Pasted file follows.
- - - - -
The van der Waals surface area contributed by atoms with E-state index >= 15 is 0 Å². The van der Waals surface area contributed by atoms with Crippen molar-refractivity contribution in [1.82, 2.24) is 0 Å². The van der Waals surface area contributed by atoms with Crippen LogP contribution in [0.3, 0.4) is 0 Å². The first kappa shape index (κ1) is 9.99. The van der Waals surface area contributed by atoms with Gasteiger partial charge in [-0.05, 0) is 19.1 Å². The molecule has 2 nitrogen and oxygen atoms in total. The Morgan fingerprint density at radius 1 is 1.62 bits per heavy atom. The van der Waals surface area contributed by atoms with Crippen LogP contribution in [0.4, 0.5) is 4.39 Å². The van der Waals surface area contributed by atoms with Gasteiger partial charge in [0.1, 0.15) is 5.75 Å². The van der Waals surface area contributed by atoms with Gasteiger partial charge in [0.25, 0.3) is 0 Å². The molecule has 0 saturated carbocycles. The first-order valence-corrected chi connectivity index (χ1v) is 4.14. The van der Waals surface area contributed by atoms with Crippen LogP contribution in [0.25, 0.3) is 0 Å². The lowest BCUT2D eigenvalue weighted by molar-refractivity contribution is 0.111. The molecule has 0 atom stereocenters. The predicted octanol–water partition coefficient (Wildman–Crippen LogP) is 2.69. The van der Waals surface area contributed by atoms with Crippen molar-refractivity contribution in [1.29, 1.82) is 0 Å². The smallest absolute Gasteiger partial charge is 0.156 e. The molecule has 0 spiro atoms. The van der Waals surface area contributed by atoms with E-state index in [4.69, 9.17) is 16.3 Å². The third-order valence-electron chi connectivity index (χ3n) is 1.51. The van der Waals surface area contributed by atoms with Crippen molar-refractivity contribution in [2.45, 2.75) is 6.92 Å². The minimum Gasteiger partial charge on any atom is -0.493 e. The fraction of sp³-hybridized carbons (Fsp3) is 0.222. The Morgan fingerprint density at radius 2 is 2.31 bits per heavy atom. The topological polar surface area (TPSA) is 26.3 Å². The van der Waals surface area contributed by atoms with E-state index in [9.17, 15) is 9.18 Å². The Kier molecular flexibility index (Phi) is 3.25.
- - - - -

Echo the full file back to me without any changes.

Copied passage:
The van der Waals surface area contributed by atoms with E-state index >= 15 is 0 Å². The van der Waals surface area contributed by atoms with Crippen molar-refractivity contribution in [1.82, 2.24) is 0 Å². The van der Waals surface area contributed by atoms with Crippen LogP contribution in [0.3, 0.4) is 0 Å². The first kappa shape index (κ1) is 9.99. The van der Waals surface area contributed by atoms with Gasteiger partial charge in [-0.05, 0) is 19.1 Å². The molecule has 2 nitrogen and oxygen atoms in total. The Morgan fingerprint density at radius 1 is 1.62 bits per heavy atom. The van der Waals surface area contributed by atoms with Crippen LogP contribution in [0.4, 0.5) is 4.39 Å². The van der Waals surface area contributed by atoms with Gasteiger partial charge in [0.1, 0.15) is 5.75 Å². The van der Waals surface area contributed by atoms with Gasteiger partial charge in [0.25, 0.3) is 0 Å². The molecule has 0 saturated carbocycles. The first-order valence-corrected chi connectivity index (χ1v) is 4.14. The van der Waals surface area contributed by atoms with Crippen LogP contribution in [0.25, 0.3) is 0 Å². The lowest BCUT2D eigenvalue weighted by molar-refractivity contribution is 0.111. The molecule has 0 atom stereocenters. The predicted octanol–water partition coefficient (Wildman–Crippen LogP) is 2.69. The van der Waals surface area contributed by atoms with Crippen molar-refractivity contribution in [1.29, 1.82) is 0 Å². The smallest absolute Gasteiger partial charge is 0.156 e. The molecule has 0 spiro atoms. The van der Waals surface area contributed by atoms with E-state index in [4.69, 9.17) is 16.3 Å². The third-order valence-electron chi connectivity index (χ3n) is 1.51. The van der Waals surface area contributed by atoms with Crippen molar-refractivity contribution in [2.45, 2.75) is 6.92 Å². The minimum Gasteiger partial charge on any atom is -0.493 e. The fraction of sp³-hybridized carbons (Fsp3) is 0.222. The Morgan fingerprint density at radius 2 is 2.31 bits per heavy atom. The topological polar surface area (TPSA) is 26.3 Å². The van der Waals surface area contributed by atoms with E-state index in [9.17, 15) is 9.18 Å². The Kier molecular flexibility index (Phi) is 3.25.